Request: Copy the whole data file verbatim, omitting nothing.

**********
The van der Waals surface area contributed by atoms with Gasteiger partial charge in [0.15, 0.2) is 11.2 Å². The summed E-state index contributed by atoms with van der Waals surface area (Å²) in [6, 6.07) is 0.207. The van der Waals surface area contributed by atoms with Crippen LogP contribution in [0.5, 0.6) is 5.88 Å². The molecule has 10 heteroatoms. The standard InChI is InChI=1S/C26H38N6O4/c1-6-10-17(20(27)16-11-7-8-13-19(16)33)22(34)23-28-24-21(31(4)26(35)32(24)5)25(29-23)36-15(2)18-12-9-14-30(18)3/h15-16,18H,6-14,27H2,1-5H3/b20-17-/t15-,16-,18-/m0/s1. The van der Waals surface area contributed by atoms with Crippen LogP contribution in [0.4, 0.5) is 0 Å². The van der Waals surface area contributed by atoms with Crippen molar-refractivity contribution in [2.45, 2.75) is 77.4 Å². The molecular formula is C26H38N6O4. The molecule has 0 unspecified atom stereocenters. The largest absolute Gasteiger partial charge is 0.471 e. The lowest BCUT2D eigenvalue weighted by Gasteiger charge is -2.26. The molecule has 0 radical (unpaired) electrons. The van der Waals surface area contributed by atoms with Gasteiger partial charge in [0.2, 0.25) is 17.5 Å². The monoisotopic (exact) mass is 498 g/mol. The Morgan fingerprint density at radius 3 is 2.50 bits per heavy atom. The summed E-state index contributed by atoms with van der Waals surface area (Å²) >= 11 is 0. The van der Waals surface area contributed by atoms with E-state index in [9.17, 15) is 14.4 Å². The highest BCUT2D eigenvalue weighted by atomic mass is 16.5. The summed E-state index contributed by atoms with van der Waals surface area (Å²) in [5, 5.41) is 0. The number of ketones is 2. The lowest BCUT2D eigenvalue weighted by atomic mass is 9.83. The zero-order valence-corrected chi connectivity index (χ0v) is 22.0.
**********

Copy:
The van der Waals surface area contributed by atoms with Gasteiger partial charge in [0.15, 0.2) is 11.2 Å². The summed E-state index contributed by atoms with van der Waals surface area (Å²) in [6, 6.07) is 0.207. The van der Waals surface area contributed by atoms with Crippen LogP contribution in [0.5, 0.6) is 5.88 Å². The molecule has 10 heteroatoms. The standard InChI is InChI=1S/C26H38N6O4/c1-6-10-17(20(27)16-11-7-8-13-19(16)33)22(34)23-28-24-21(31(4)26(35)32(24)5)25(29-23)36-15(2)18-12-9-14-30(18)3/h15-16,18H,6-14,27H2,1-5H3/b20-17-/t15-,16-,18-/m0/s1. The van der Waals surface area contributed by atoms with Crippen LogP contribution in [0.4, 0.5) is 0 Å². The van der Waals surface area contributed by atoms with Crippen molar-refractivity contribution in [2.45, 2.75) is 77.4 Å². The molecular formula is C26H38N6O4. The molecule has 0 unspecified atom stereocenters. The largest absolute Gasteiger partial charge is 0.471 e. The lowest BCUT2D eigenvalue weighted by Gasteiger charge is -2.26. The molecule has 0 radical (unpaired) electrons. The van der Waals surface area contributed by atoms with Gasteiger partial charge in [0.2, 0.25) is 17.5 Å². The monoisotopic (exact) mass is 498 g/mol. The Morgan fingerprint density at radius 3 is 2.50 bits per heavy atom. The summed E-state index contributed by atoms with van der Waals surface area (Å²) >= 11 is 0. The van der Waals surface area contributed by atoms with E-state index in [9.17, 15) is 14.4 Å². The highest BCUT2D eigenvalue weighted by atomic mass is 16.5. The summed E-state index contributed by atoms with van der Waals surface area (Å²) in [5, 5.41) is 0. The number of ketones is 2. The lowest BCUT2D eigenvalue weighted by atomic mass is 9.83. The zero-order valence-corrected chi connectivity index (χ0v) is 22.0.